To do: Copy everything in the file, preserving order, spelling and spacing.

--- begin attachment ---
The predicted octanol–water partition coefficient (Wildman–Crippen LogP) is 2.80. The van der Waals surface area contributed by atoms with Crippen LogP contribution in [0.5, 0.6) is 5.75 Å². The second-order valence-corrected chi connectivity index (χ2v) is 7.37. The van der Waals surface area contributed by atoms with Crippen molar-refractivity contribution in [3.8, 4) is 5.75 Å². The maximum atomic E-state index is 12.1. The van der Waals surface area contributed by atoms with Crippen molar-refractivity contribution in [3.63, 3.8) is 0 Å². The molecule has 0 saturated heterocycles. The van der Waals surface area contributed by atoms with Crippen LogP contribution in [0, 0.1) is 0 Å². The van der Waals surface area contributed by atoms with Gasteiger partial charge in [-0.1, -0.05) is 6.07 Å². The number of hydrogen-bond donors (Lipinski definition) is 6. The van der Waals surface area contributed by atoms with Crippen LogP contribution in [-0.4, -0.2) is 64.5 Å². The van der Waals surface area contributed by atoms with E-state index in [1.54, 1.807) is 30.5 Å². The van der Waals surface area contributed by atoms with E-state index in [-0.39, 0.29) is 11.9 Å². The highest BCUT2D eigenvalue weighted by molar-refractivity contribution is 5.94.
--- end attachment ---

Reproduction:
The predicted octanol–water partition coefficient (Wildman–Crippen LogP) is 2.80. The van der Waals surface area contributed by atoms with Crippen LogP contribution in [0.5, 0.6) is 5.75 Å². The second-order valence-corrected chi connectivity index (χ2v) is 7.37. The van der Waals surface area contributed by atoms with Crippen molar-refractivity contribution in [3.8, 4) is 5.75 Å². The maximum atomic E-state index is 12.1. The van der Waals surface area contributed by atoms with Crippen molar-refractivity contribution in [3.63, 3.8) is 0 Å². The molecule has 0 saturated heterocycles. The van der Waals surface area contributed by atoms with Crippen LogP contribution in [0, 0.1) is 0 Å². The van der Waals surface area contributed by atoms with Gasteiger partial charge in [-0.1, -0.05) is 6.07 Å². The number of hydrogen-bond donors (Lipinski definition) is 6. The van der Waals surface area contributed by atoms with Crippen LogP contribution in [-0.4, -0.2) is 64.5 Å². The van der Waals surface area contributed by atoms with E-state index in [1.54, 1.807) is 30.5 Å². The van der Waals surface area contributed by atoms with E-state index in [-0.39, 0.29) is 11.9 Å². The highest BCUT2D eigenvalue weighted by molar-refractivity contribution is 5.94.